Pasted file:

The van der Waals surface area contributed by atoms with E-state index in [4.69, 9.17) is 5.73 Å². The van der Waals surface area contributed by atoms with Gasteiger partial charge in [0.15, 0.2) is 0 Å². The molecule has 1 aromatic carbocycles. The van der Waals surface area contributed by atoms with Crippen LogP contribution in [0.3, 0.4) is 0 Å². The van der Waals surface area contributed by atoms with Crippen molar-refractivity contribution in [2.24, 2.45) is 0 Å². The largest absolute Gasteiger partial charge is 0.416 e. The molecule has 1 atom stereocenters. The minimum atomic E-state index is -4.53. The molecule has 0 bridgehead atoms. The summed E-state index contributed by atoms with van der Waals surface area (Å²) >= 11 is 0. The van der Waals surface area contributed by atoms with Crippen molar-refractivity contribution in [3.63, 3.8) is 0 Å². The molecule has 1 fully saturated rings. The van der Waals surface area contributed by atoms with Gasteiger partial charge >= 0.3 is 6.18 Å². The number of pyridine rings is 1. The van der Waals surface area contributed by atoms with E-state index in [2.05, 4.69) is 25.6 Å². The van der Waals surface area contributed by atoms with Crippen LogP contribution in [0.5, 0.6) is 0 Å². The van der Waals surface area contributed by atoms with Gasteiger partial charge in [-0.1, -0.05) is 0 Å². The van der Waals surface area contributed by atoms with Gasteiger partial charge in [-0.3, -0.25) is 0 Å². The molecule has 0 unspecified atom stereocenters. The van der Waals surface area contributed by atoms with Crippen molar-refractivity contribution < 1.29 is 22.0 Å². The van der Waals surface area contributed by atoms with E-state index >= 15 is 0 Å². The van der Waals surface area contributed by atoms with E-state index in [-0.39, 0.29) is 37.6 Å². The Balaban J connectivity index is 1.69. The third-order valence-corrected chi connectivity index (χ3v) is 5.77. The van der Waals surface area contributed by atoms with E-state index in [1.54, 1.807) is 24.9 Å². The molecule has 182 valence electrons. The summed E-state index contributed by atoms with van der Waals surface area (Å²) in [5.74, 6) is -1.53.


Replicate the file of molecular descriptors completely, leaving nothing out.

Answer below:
The van der Waals surface area contributed by atoms with E-state index in [4.69, 9.17) is 5.73 Å². The van der Waals surface area contributed by atoms with Gasteiger partial charge in [0.15, 0.2) is 0 Å². The molecule has 1 aromatic carbocycles. The van der Waals surface area contributed by atoms with Crippen LogP contribution in [0.3, 0.4) is 0 Å². The van der Waals surface area contributed by atoms with Crippen molar-refractivity contribution in [2.24, 2.45) is 0 Å². The largest absolute Gasteiger partial charge is 0.416 e. The molecule has 1 atom stereocenters. The minimum atomic E-state index is -4.53. The molecule has 0 bridgehead atoms. The summed E-state index contributed by atoms with van der Waals surface area (Å²) >= 11 is 0. The van der Waals surface area contributed by atoms with Crippen molar-refractivity contribution in [3.63, 3.8) is 0 Å². The molecule has 1 fully saturated rings. The van der Waals surface area contributed by atoms with Gasteiger partial charge >= 0.3 is 6.18 Å². The number of pyridine rings is 1. The van der Waals surface area contributed by atoms with E-state index in [2.05, 4.69) is 25.6 Å². The van der Waals surface area contributed by atoms with Crippen LogP contribution in [0.5, 0.6) is 0 Å². The van der Waals surface area contributed by atoms with Gasteiger partial charge in [-0.1, -0.05) is 0 Å². The van der Waals surface area contributed by atoms with Gasteiger partial charge in [-0.3, -0.25) is 0 Å². The molecule has 0 unspecified atom stereocenters. The van der Waals surface area contributed by atoms with Crippen molar-refractivity contribution < 1.29 is 22.0 Å². The van der Waals surface area contributed by atoms with E-state index >= 15 is 0 Å². The van der Waals surface area contributed by atoms with E-state index in [-0.39, 0.29) is 37.6 Å². The Balaban J connectivity index is 1.69. The third-order valence-corrected chi connectivity index (χ3v) is 5.77. The van der Waals surface area contributed by atoms with E-state index in [1.54, 1.807) is 24.9 Å². The molecule has 182 valence electrons. The summed E-state index contributed by atoms with van der Waals surface area (Å²) in [5.74, 6) is -1.53.